The development and impact of heterotopic ossification in burns: A review of four decades of research.
Scars, Burns & Healing, 3.
Introduction: Heterotopic ossification (HO) is the formation of lamellar bone within connective and other tissue where bone should not form and is a rare complication after burn injury. However, it leads to severe pain and distress, marked reduction in joint range of motion (ROM), impaired function and increased hospital length of stay. The pathophysiology, incidence and risk factors of HO remain poorly understood in burns and other traumas and the management, controversial. The aim of this comprehensive review, therefore, was to synthesise the available evidence on the development and treatment of HO after acute burn injury.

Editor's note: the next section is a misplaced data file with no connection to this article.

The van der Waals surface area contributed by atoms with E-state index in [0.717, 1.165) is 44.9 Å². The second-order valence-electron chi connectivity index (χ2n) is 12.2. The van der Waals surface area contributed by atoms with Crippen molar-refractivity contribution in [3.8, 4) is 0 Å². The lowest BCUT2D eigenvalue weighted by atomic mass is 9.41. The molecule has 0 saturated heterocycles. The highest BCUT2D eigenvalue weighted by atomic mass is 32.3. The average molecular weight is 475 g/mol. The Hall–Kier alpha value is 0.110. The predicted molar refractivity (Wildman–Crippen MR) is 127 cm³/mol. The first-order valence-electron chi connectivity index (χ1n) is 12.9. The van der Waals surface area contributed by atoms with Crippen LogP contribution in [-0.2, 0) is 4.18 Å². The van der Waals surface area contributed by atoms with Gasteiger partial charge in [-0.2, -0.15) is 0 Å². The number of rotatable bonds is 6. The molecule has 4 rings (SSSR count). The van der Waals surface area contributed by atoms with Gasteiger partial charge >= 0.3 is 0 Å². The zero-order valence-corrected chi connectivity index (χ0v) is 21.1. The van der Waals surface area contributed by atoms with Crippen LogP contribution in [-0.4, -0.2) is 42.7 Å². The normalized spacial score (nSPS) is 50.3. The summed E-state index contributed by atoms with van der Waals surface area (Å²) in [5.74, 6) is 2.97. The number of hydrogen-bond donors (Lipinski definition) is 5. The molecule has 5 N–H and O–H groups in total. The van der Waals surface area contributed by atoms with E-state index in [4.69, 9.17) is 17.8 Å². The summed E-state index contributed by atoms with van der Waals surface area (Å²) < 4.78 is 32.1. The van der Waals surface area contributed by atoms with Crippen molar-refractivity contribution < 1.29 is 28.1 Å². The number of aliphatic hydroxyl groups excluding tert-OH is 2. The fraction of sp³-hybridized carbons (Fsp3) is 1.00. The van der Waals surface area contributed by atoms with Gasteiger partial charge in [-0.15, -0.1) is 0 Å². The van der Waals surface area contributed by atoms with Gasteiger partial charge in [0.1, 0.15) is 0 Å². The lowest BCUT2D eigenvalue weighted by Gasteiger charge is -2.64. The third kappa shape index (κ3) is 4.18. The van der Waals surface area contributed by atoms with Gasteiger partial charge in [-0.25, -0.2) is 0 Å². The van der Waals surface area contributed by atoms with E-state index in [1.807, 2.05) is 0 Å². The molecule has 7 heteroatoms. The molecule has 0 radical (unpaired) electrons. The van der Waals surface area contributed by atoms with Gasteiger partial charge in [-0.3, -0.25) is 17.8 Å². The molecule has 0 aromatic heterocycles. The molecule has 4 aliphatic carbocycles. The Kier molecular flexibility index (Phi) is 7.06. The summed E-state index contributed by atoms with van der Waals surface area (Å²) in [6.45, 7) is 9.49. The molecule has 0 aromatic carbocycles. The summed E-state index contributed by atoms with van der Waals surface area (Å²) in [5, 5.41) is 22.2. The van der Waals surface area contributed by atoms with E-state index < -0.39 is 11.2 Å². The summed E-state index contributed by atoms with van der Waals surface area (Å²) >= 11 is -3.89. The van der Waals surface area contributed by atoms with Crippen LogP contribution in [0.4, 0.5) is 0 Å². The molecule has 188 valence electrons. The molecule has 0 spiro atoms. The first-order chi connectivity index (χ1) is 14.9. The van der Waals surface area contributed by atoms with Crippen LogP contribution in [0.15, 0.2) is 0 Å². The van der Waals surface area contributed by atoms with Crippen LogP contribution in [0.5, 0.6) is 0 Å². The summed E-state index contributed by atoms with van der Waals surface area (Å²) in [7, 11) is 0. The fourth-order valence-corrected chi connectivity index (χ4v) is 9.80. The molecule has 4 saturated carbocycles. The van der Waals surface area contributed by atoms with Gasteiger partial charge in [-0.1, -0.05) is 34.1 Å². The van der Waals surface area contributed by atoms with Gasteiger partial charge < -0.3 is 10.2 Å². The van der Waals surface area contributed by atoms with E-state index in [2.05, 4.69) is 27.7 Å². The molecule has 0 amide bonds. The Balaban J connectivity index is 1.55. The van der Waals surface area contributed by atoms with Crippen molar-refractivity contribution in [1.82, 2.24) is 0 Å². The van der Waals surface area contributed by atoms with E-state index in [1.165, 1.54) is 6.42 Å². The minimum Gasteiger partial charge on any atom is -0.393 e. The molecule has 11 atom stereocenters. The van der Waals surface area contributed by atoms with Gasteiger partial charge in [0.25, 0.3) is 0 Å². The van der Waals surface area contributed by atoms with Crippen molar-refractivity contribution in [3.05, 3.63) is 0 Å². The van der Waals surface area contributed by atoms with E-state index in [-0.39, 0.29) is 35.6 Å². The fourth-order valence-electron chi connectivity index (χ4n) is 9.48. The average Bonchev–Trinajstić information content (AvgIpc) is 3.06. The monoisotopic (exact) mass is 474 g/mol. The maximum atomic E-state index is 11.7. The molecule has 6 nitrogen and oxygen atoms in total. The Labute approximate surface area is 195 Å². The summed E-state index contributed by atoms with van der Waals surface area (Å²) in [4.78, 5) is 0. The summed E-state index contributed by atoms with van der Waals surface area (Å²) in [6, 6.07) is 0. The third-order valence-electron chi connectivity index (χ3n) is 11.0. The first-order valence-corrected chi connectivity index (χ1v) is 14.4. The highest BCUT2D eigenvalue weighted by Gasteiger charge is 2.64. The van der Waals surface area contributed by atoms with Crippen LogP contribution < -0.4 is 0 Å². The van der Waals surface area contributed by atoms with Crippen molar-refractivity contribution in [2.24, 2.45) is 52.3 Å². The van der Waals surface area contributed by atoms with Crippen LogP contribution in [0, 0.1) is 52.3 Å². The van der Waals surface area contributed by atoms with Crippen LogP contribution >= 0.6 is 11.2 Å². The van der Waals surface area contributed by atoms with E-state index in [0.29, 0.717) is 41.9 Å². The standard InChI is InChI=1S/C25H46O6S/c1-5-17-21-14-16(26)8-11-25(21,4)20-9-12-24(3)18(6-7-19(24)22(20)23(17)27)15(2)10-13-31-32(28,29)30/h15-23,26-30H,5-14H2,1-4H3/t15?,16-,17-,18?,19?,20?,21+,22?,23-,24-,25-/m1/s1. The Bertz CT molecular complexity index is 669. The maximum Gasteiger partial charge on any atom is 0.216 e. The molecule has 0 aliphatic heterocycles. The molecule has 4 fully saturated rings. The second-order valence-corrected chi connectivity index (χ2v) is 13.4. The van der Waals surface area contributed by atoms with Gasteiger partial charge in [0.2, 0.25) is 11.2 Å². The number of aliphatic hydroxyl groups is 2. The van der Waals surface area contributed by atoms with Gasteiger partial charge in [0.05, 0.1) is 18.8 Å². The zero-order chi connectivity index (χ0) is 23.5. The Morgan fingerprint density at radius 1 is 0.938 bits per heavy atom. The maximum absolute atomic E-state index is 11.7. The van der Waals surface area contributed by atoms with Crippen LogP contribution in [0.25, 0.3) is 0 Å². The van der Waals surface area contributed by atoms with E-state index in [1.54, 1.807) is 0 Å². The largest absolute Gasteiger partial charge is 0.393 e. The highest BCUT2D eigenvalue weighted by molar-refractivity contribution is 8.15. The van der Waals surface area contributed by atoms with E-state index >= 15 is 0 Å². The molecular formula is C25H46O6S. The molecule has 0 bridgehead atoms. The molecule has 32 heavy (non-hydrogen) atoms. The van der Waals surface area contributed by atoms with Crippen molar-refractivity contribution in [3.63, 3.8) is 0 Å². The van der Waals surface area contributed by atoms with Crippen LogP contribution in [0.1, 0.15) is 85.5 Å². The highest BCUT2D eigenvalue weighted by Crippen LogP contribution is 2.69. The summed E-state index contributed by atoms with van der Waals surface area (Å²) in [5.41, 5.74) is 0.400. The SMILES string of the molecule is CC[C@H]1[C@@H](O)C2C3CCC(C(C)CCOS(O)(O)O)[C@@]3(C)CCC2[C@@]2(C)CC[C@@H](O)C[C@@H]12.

Methods: The review was based on a systematic search of five electronic databases PubMed, EMBASE, CINAHL, LILACS and Scopus.
Results: Synthesis and analysis of the data highlighted that, despite the passage of time, little translatable evidence is available to guide any prevention, screening, diagnostic or pharmacological or physical management protocols.
Discussion: Causes of HO remain confounded, therefore prevention is difficult. Although spontaneous resolution is possible, surgical resection remains the recommended treatment when ROM and activities of daily living are severely affected.
Conclusion: The findings from this review indicate that multicentre data pooling is needed to understand the optimum pathway to prevention, identification and treatment of HO in acute burn patients.
activities of daily living, bisphosphonate, burns, elbow, etidronate disodium, heterotopic ossification, HO, range of motion, review, surgical resection, trauma, ulnar nerve entrapment